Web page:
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Western Digital Acquires SanDisk

Western Digital has agreed to acquire rival storage and memory supplier SanDisk in a deal valued at about $19 billion.

The transaction has been approved by the boards of directors of both companies.

With the transaction, Western Digital will double its addressable market and expand its participation in higher-growth segments, the company said.

The deal also enables Western Digital to vertically integrate into the NAND market, securing long-term access to solid-state technology at lower cost through the maintenance of SanDisk’s 15-year joint venture with Toshiba, which provides a stable NAND supply at scale through a time-tested business model.

The two companies produce complementary product lines, including hard disk drives, solid-state drives, Cloud data center storage solutions and flash storage solutions.

Both companies have strong R&D and engineering capabilities with more than 15,000 combined patents issued or pending worldwide.

Milligan will continue to serve as CEO of the combined company, and the company will remain headquartered in Irvine, Calif. Upon closing, SanDisk CE Sanjay Mehrotra is expected to join the Western Digital board of directors.

The transaction will be financed by a mix of cash, new debt financing and Western Digital stock. It is subject to approval by SanDisk shareholders and is expected to close in the third calendar quarter of 2016.

Pepsi (Yes, Pepsi) Is Launching A Smartphone

The Pepsi generation is getting its own phone.

Pepsi will debut its first branded smartphone in the Chinese market later this month, according to a report from mobile news site Mobipicker. The Pepsi P1 will debut as a midpriced model running the Android OS.

No word of a stripped-down Diet Pepsi model, yet.

FAA Looks To Tighten Regulations On Drones

The federal government will seek to register all drones, including the lighter, remote- controlled crafts favored by hobbyists, so it can track down any drone pilots who collide with other aircraft or violate rules for safe flights.

Transportation Secretary Anthony Foxx said the new rules will apply to hobbyists as well as commercial drone operators, who already register.

Government regulators and industry leaders are eager to get rules in place as interest in remote-controlled aircraft surges. Quadcopters equipped with a high-definition cameras cost little more than $40 and can be purchased easily online, while models that fly longer and higher can run thousands of dollars. Retailers expect drones to fly off the shelves as gifts this holiday season.

Hobbyists argue their lighter aircraft pose less danger than the heavier commercial models and should not be as strictly regulated. Such regulations and higher costs associated with registration could drive away recreational fliers with smaller models, said Dave Mathewson, executive director of the Academy of Model Aeronautics (AMA), which represents 180,000 hobbyists. AMA pilots put their membership number, name, address on their aircraft so the owners can be found if the drones are involved in a collision, Mathewson said.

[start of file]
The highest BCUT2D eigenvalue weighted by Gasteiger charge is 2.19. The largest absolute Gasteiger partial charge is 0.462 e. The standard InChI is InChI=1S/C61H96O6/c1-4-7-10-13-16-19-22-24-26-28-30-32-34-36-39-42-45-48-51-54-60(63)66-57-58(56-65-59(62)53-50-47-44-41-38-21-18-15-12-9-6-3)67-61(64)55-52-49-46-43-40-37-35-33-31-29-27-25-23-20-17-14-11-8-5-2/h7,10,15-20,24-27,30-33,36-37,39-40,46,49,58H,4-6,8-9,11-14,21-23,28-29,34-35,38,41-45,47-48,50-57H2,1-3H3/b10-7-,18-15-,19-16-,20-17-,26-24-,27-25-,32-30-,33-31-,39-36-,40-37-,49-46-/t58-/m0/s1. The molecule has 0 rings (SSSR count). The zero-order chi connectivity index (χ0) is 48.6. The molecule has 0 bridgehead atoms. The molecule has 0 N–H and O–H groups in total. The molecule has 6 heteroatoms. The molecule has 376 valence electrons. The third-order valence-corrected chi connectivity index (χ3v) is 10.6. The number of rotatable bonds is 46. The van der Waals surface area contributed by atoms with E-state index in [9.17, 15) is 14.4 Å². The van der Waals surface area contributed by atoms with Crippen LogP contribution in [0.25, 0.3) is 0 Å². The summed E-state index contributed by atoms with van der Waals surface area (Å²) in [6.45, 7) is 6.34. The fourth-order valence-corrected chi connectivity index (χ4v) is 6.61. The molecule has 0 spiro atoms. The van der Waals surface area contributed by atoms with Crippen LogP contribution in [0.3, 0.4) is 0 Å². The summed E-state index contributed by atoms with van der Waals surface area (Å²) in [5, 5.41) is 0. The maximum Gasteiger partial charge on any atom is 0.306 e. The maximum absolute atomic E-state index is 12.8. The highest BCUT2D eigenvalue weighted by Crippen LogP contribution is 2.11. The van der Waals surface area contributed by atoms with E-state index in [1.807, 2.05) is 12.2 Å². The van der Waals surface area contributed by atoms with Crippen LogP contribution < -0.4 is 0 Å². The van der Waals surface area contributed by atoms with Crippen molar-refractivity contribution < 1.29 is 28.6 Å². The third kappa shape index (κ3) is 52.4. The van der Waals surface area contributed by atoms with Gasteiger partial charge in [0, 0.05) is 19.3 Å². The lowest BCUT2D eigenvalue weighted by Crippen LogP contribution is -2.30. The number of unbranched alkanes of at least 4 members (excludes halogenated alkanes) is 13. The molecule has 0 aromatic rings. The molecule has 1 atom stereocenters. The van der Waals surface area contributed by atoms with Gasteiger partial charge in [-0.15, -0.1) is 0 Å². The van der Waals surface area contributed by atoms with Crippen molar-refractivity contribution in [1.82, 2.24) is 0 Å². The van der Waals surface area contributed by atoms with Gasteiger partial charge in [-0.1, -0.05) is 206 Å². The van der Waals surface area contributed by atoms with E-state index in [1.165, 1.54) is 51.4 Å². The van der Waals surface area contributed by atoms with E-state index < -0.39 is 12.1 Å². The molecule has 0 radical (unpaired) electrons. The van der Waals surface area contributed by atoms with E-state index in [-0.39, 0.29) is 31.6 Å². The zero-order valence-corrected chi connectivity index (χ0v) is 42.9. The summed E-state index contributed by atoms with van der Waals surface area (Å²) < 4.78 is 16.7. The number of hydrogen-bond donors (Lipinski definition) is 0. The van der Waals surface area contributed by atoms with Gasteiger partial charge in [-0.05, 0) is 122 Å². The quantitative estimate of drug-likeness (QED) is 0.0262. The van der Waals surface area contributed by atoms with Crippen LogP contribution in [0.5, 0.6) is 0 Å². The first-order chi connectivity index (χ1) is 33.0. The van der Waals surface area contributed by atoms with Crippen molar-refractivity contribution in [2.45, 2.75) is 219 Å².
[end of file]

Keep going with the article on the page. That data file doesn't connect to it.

The Federal Aviation Administration (FAA) already requires registration numbers on commercial drones, but until now, the FAA has not required hobbyists to register, although hundreds of thousands of remote-controlled aircraft have already been sold.

“It’s a matter of responsibility that we will take seriously,” Foxx said. “We want to ramp up on enforcement,” he added, with $25,000 FAA fines and criminal penalties possible.

The Air Line Pilots Association, a union representing 52,000 pilots, has urged a national registry so that when a drone collides with a passenger plane, authorities can trace the drone debris back to its owner.

Verizon Phones Getting Samsung Pay

Samsung Pay is coming to select Samsung phones on the Verizon network.

Samsung’s mobile-payment technology went live on Sept. 28 in the U.S., but only with select Samsung phones activated on all other major U.S. wireless carriers, including AT&T, Sprint, T-Mobile and U.S. Cellular.

Verizon customers with the Samsung Galaxy S6, Galaxy S6 Edge, Galaxy Note 5 and Galaxy S6 Edge+ can now download and install the Samsung Pay app from the Google Play store, Samsung announced.

Samsung boasted of winning a three-way matchup with Apple Pay and Google’s planned Android Pay because Samsung Pay uses both MST (Magnetic Secure Transmission) technology and NFC. MST technology works with existing magnetic card readers that are used for swiping cards. As a result, Samsung said Samsung Pay works in more retail stores than the other mobile payment services.

“With the widest acceptance of retailers, Samsung Pay works almost anywhere you can swipe or tap your card,” said Nana Murugesan, strategy and operations VP at Samsung Electronics America.

With Samsung Pay, consumers swipe up their Samsung phone’s screen, scan their fingerprint on the display, and make a payment, Samsung said. The service uses tokenization, Samsung hardware-based Knox security, and fingerprint authentication to protect transactions, the company said. No credit-card or personal information is personal information is exchanged during a transaction, the company noted.

Samsung Pay has the backing of American Express, Discover, Master Card, Visa and such major U.S. banks as Chase, Citi, Bank of America and U.S. Bank. It is also backed by financial institutions such as Synchrony Financial, which calls itself the largest provider of private-label credit cards in the U.S. based on 2014 purchase volume.


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